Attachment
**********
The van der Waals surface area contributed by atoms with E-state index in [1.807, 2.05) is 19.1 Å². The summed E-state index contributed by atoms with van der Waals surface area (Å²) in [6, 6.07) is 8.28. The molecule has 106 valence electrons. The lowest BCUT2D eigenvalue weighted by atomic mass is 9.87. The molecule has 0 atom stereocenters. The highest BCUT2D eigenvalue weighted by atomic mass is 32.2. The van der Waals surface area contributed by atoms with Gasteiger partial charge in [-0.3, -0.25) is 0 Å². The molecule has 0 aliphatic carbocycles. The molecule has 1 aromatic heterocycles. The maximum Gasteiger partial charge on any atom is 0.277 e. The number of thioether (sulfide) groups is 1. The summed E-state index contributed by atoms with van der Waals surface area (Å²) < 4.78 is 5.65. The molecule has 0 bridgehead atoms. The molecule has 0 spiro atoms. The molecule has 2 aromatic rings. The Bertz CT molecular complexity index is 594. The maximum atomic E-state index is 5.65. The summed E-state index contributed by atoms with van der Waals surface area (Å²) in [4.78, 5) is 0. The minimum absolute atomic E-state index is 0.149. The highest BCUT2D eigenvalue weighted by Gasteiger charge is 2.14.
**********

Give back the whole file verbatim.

The van der Waals surface area contributed by atoms with E-state index in [1.807, 2.05) is 19.1 Å². The summed E-state index contributed by atoms with van der Waals surface area (Å²) in [6, 6.07) is 8.28. The molecule has 106 valence electrons. The lowest BCUT2D eigenvalue weighted by atomic mass is 9.87. The molecule has 0 atom stereocenters. The highest BCUT2D eigenvalue weighted by atomic mass is 32.2. The van der Waals surface area contributed by atoms with Gasteiger partial charge in [-0.3, -0.25) is 0 Å². The molecule has 0 aliphatic carbocycles. The molecule has 1 aromatic heterocycles. The maximum Gasteiger partial charge on any atom is 0.277 e. The number of thioether (sulfide) groups is 1. The summed E-state index contributed by atoms with van der Waals surface area (Å²) < 4.78 is 5.65. The molecule has 0 bridgehead atoms. The molecule has 0 spiro atoms. The molecule has 2 aromatic rings. The Bertz CT molecular complexity index is 594. The maximum atomic E-state index is 5.65. The summed E-state index contributed by atoms with van der Waals surface area (Å²) in [4.78, 5) is 0. The minimum absolute atomic E-state index is 0.149. The highest BCUT2D eigenvalue weighted by Gasteiger charge is 2.14.